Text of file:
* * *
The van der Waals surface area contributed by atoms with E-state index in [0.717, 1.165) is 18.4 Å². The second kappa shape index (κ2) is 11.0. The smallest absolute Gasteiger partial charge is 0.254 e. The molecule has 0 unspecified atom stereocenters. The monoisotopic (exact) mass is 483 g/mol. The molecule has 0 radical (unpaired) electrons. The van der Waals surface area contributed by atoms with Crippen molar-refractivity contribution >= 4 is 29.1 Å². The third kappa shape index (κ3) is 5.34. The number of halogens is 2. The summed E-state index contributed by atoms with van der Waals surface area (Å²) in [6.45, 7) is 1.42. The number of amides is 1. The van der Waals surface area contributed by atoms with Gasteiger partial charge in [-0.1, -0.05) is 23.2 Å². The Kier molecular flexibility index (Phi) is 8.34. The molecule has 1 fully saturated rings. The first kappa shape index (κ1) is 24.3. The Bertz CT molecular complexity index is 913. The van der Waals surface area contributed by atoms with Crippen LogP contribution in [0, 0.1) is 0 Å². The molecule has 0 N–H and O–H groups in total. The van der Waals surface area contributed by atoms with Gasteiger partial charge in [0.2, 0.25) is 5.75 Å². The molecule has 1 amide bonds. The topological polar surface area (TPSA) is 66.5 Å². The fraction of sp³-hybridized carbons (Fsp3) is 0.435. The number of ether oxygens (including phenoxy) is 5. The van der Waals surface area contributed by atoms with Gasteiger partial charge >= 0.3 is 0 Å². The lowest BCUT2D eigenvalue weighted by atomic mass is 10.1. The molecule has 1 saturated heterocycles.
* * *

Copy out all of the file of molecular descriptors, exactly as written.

The van der Waals surface area contributed by atoms with E-state index in [0.717, 1.165) is 18.4 Å². The second kappa shape index (κ2) is 11.0. The smallest absolute Gasteiger partial charge is 0.254 e. The molecule has 0 unspecified atom stereocenters. The monoisotopic (exact) mass is 483 g/mol. The molecule has 0 radical (unpaired) electrons. The van der Waals surface area contributed by atoms with Crippen molar-refractivity contribution >= 4 is 29.1 Å². The third kappa shape index (κ3) is 5.34. The number of halogens is 2. The summed E-state index contributed by atoms with van der Waals surface area (Å²) in [6.45, 7) is 1.42. The number of amides is 1. The van der Waals surface area contributed by atoms with Gasteiger partial charge in [-0.1, -0.05) is 23.2 Å². The Kier molecular flexibility index (Phi) is 8.34. The molecule has 1 fully saturated rings. The first kappa shape index (κ1) is 24.3. The Bertz CT molecular complexity index is 913. The van der Waals surface area contributed by atoms with Crippen LogP contribution in [0, 0.1) is 0 Å². The molecule has 0 N–H and O–H groups in total. The van der Waals surface area contributed by atoms with Gasteiger partial charge in [0.2, 0.25) is 5.75 Å². The molecule has 1 amide bonds. The topological polar surface area (TPSA) is 66.5 Å². The fraction of sp³-hybridized carbons (Fsp3) is 0.435. The number of ether oxygens (including phenoxy) is 5. The van der Waals surface area contributed by atoms with Gasteiger partial charge >= 0.3 is 0 Å². The lowest BCUT2D eigenvalue weighted by atomic mass is 10.1. The molecule has 1 saturated heterocycles.